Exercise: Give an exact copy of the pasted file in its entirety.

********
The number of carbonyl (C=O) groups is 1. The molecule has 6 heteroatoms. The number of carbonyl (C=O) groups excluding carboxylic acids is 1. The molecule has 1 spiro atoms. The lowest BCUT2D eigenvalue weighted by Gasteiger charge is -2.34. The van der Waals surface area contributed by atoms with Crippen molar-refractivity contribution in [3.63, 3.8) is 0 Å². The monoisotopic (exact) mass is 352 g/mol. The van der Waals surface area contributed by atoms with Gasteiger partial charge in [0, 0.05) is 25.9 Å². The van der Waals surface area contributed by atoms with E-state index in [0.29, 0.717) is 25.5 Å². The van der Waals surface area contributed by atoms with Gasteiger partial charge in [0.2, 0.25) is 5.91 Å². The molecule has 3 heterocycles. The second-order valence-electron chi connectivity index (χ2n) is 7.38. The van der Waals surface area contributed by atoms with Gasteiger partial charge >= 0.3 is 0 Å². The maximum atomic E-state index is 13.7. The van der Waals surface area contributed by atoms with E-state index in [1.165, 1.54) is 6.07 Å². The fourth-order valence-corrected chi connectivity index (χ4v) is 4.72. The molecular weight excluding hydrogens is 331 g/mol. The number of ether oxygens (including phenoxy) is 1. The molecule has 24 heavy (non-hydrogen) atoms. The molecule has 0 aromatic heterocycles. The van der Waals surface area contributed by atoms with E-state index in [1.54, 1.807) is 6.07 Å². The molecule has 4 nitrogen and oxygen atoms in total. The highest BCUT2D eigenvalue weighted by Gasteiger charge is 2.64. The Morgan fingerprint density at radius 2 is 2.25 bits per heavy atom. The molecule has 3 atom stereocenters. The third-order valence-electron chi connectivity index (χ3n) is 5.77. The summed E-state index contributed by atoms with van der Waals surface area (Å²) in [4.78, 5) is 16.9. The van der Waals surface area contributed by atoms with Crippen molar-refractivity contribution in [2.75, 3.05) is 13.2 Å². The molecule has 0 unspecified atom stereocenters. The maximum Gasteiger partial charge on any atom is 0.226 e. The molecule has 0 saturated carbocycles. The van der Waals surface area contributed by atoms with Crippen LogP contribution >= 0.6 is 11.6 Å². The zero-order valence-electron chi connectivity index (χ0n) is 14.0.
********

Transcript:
The number of carbonyl (C=O) groups is 1. The molecule has 6 heteroatoms. The number of carbonyl (C=O) groups excluding carboxylic acids is 1. The molecule has 1 spiro atoms. The lowest BCUT2D eigenvalue weighted by Gasteiger charge is -2.34. The van der Waals surface area contributed by atoms with Crippen molar-refractivity contribution in [3.63, 3.8) is 0 Å². The monoisotopic (exact) mass is 352 g/mol. The van der Waals surface area contributed by atoms with Gasteiger partial charge in [0, 0.05) is 25.9 Å². The van der Waals surface area contributed by atoms with E-state index in [0.29, 0.717) is 25.5 Å². The van der Waals surface area contributed by atoms with Gasteiger partial charge in [0.2, 0.25) is 5.91 Å². The molecule has 3 heterocycles. The second-order valence-electron chi connectivity index (χ2n) is 7.38. The van der Waals surface area contributed by atoms with Gasteiger partial charge >= 0.3 is 0 Å². The maximum atomic E-state index is 13.7. The van der Waals surface area contributed by atoms with E-state index in [1.165, 1.54) is 6.07 Å². The fourth-order valence-corrected chi connectivity index (χ4v) is 4.72. The molecular weight excluding hydrogens is 331 g/mol. The number of ether oxygens (including phenoxy) is 1. The molecule has 24 heavy (non-hydrogen) atoms. The molecule has 0 aromatic heterocycles. The van der Waals surface area contributed by atoms with E-state index in [1.54, 1.807) is 6.07 Å². The molecule has 4 nitrogen and oxygen atoms in total. The highest BCUT2D eigenvalue weighted by Gasteiger charge is 2.64. The Morgan fingerprint density at radius 2 is 2.25 bits per heavy atom. The molecule has 3 atom stereocenters. The third-order valence-electron chi connectivity index (χ3n) is 5.77. The summed E-state index contributed by atoms with van der Waals surface area (Å²) in [4.78, 5) is 16.9. The van der Waals surface area contributed by atoms with Crippen molar-refractivity contribution in [2.75, 3.05) is 13.2 Å². The molecule has 0 unspecified atom stereocenters. The maximum Gasteiger partial charge on any atom is 0.226 e. The molecule has 0 saturated carbocycles. The van der Waals surface area contributed by atoms with Crippen LogP contribution >= 0.6 is 11.6 Å². The zero-order valence-electron chi connectivity index (χ0n) is 14.0.